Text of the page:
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Industrial IoT, Industry 4.0, Manufacturing Digitalization, or whatever phrase you might hear is a big trend. Unsurprisingly, this was a major theme at this year’s Hannover Messe. Walking the show, you did not have to travel far to encounter some manifestation of this on a vendor booth.

Nothing to see here then, move along? This was true last year, and the year before. Some even argue that Industrial IoT (or whatever you want to call it) is just a variation of a theme we’ve seen in factory connectivity for 10+ years. In fairness, they might be right. The ideas behind Industrial IoT and the problems faced by its implementation are the same as we talked about back then: overcoming system interoperability, using an Ethernet-based architecture, distributing intelligence around the factory floor, centralizing data and acting upon it, adopting new and untrusted technologies, ensuring uptime and being secure. So, what’s new?

Industrial IoT at Hannover – what’s changed?

In short, the large amount of floor-space occupied by very well-known IT brands at the show seemingly brings a new sense of urgency to the topic. It’s as if manufacturing has recently pinged as a very large object on these companies’ growth radar. The ones that stand out are Amazon, Cisco, Dell, IBM, HP, Intel, Microsoft and SAP. That’s not to say this was a first-time exhibit for all (SAP, for example, has offered a major presence for several years now), but the size and scale of their presence was more notable than in previous years, as was their partnership footprint on other vendors’ stands.

Industrial IoT is clearly getting momentum, and the cloud is a key component to bring it all together. These vendors bring the infrastructure or capability to connect to and utilize the cloud, and in some instances software tools to help maximize its capabilities. Amazon, IBM, SAP and Microsoft were touting analytical capability in particular. IBM’s Watson was nicely showcased at its newly announced partner’s (ABB) keynote. We saw examples of usage cases in industry, with Kone and Schaeffler providing examples that benefited from Watson analytics. Enter the Amazon Cloud (yes, an outside exhibit in the shape of a cloud) and you were not only offered cloud storage services for your IoT solution, but access to Amazon’s extensive library of tools including its analytical engine used for predictive preferences on the Amazon store. Dell, Cisco, HP and Huawei were more infrastructure oriented; edge computing, onsite data centers and solutions for secure communications were the focus, highlighting the many different ways that digitalization in manufacturing can be implemented.

Siemens’ MindSphere – a parry or riposte?

Siemens’ booth at Hannover never disappoints and undoubtedly drew the most foot-traffic; this year the star of its exhibit was its MindSphere Lounge. MindSphere represents a push into cloud-based services, a critical component to ensure it is well-placed to maintain its leadership position as a total solution vendor. It’s a novel approach, providing an open-platform Industrial IoT operating system, thereby enabling connectivity between its own and third party products. It has the potential to create new revenue potential, pushing into the IT vendors’ domains while they are pushing into Siemens’.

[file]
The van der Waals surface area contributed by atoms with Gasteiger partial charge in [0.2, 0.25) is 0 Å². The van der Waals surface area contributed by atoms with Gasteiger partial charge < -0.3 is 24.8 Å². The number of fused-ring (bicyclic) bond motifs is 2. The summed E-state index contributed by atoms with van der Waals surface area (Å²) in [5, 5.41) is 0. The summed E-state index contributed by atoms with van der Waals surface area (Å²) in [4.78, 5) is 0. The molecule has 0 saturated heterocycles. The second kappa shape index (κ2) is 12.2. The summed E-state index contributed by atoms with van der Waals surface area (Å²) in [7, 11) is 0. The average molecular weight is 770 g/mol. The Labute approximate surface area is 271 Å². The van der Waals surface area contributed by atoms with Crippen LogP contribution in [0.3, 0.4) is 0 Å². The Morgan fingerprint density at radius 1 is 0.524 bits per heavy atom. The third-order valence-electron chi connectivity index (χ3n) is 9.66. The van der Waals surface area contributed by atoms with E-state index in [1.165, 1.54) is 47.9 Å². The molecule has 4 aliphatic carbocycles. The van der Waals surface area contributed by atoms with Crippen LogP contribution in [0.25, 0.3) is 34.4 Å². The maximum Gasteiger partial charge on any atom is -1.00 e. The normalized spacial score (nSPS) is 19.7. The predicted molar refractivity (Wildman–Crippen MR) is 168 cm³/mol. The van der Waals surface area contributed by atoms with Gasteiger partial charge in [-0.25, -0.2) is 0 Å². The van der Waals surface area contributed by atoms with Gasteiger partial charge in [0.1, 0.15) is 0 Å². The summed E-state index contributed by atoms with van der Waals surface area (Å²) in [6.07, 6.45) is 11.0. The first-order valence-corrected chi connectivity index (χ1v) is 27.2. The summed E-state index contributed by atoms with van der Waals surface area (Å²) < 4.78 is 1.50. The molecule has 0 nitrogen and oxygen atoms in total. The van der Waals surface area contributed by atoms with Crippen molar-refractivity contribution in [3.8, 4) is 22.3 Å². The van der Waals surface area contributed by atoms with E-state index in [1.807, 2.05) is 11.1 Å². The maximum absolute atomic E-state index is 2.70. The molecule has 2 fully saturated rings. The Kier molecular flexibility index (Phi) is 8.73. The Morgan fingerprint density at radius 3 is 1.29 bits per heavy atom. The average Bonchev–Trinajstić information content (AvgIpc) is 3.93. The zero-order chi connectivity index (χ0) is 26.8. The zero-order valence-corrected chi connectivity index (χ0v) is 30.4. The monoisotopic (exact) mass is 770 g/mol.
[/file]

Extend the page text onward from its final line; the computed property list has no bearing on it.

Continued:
The MindSphere lounge highlighted the partnership nature of Industrial IoT. SAP, Amazon and Microsoft were showcased as MindSphere partners, among others. Seemingly, for the larger IT vendors, a multi-partner approach or being vendor agnostic is their strategy – “use our cloud or not, or our tools, or both – we don’t mind.” Siemens, for now, seems happy to play this game. But one does wonder how this will shake out towards the end game.

New business models for automation vendors are real

Several automation companies were offering cloud-based data analytics solutions for condition monitoring and predictive maintenance, which up until recently could be considered costly and limited to higher-value assets and large machines. However, new technologies and advancements in sensor and software technology, such as ABB’s Smart Sensor systems, are empowering end-users to monitor and maintain a broader base of machines (or in ABB’s case, individual motors) more efficiently and cost effectively.  Therewith the digitalization of systems comes new business models for automation vendors too, who can offer software-as-a-service (SaaS) to their end customers.

Intelligent Automation is now the way forward

However, condition monitoring and predictive maintenance is not new, right? We’ve heard much of this before, but the difference is now the necessary pieces are now coming together in a way that can make the end-goal real – pulling together everything that exists already to create a true manufacturing nirvana. A place where costs and production processes are completely optimized, maintenance planned to suit, and a machine’s intelligence suitably connected to other business systems. To do this properly, IT vendors need to collaborate with automation vendors and end-users alike to offer an interconnected total solution. Simple interconnected analytics is where we are now, but down the road artificial intelligence (AI) will be the next big thing that you can expect to see on everyone’s booths at Hannover Messe – it’s just a question of when.

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